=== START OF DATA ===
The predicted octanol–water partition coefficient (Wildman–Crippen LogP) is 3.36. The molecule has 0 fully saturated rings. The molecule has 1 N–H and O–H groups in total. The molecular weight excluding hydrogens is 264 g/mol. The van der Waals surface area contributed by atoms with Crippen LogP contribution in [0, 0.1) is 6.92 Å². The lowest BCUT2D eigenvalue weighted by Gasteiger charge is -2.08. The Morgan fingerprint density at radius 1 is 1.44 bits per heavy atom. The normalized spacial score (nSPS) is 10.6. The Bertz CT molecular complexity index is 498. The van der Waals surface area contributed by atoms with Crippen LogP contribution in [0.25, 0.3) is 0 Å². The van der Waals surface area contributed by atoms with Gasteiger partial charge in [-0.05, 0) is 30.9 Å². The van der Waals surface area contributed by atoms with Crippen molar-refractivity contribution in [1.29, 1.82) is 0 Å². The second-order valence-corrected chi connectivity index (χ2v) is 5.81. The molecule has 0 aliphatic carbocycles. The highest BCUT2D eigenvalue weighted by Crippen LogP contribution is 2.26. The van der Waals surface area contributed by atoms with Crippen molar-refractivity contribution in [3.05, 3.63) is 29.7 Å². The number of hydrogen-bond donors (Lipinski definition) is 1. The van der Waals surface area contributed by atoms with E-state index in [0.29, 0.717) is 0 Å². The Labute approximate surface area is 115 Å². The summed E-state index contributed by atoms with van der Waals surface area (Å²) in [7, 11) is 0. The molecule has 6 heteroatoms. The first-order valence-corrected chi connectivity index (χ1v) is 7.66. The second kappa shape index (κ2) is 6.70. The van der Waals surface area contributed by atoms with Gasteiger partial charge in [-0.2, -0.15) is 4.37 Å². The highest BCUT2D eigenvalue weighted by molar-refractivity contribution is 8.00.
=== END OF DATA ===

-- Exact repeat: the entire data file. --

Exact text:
The predicted octanol–water partition coefficient (Wildman–Crippen LogP) is 3.36. The molecule has 0 fully saturated rings. The molecule has 1 N–H and O–H groups in total. The molecular weight excluding hydrogens is 264 g/mol. The van der Waals surface area contributed by atoms with Crippen LogP contribution in [0, 0.1) is 6.92 Å². The lowest BCUT2D eigenvalue weighted by Gasteiger charge is -2.08. The Morgan fingerprint density at radius 1 is 1.44 bits per heavy atom. The normalized spacial score (nSPS) is 10.6. The Bertz CT molecular complexity index is 498. The van der Waals surface area contributed by atoms with Crippen LogP contribution in [0.25, 0.3) is 0 Å². The van der Waals surface area contributed by atoms with Gasteiger partial charge in [-0.05, 0) is 30.9 Å². The van der Waals surface area contributed by atoms with Crippen molar-refractivity contribution in [1.29, 1.82) is 0 Å². The second-order valence-corrected chi connectivity index (χ2v) is 5.81. The molecule has 0 aliphatic carbocycles. The highest BCUT2D eigenvalue weighted by Crippen LogP contribution is 2.26. The van der Waals surface area contributed by atoms with Crippen molar-refractivity contribution in [3.05, 3.63) is 29.7 Å². The number of hydrogen-bond donors (Lipinski definition) is 1. The van der Waals surface area contributed by atoms with E-state index in [0.29, 0.717) is 0 Å². The Labute approximate surface area is 115 Å². The summed E-state index contributed by atoms with van der Waals surface area (Å²) in [7, 11) is 0. The molecule has 6 heteroatoms. The first-order valence-corrected chi connectivity index (χ1v) is 7.66. The second kappa shape index (κ2) is 6.70. The van der Waals surface area contributed by atoms with Gasteiger partial charge in [-0.2, -0.15) is 4.37 Å². The highest BCUT2D eigenvalue weighted by molar-refractivity contribution is 8.00.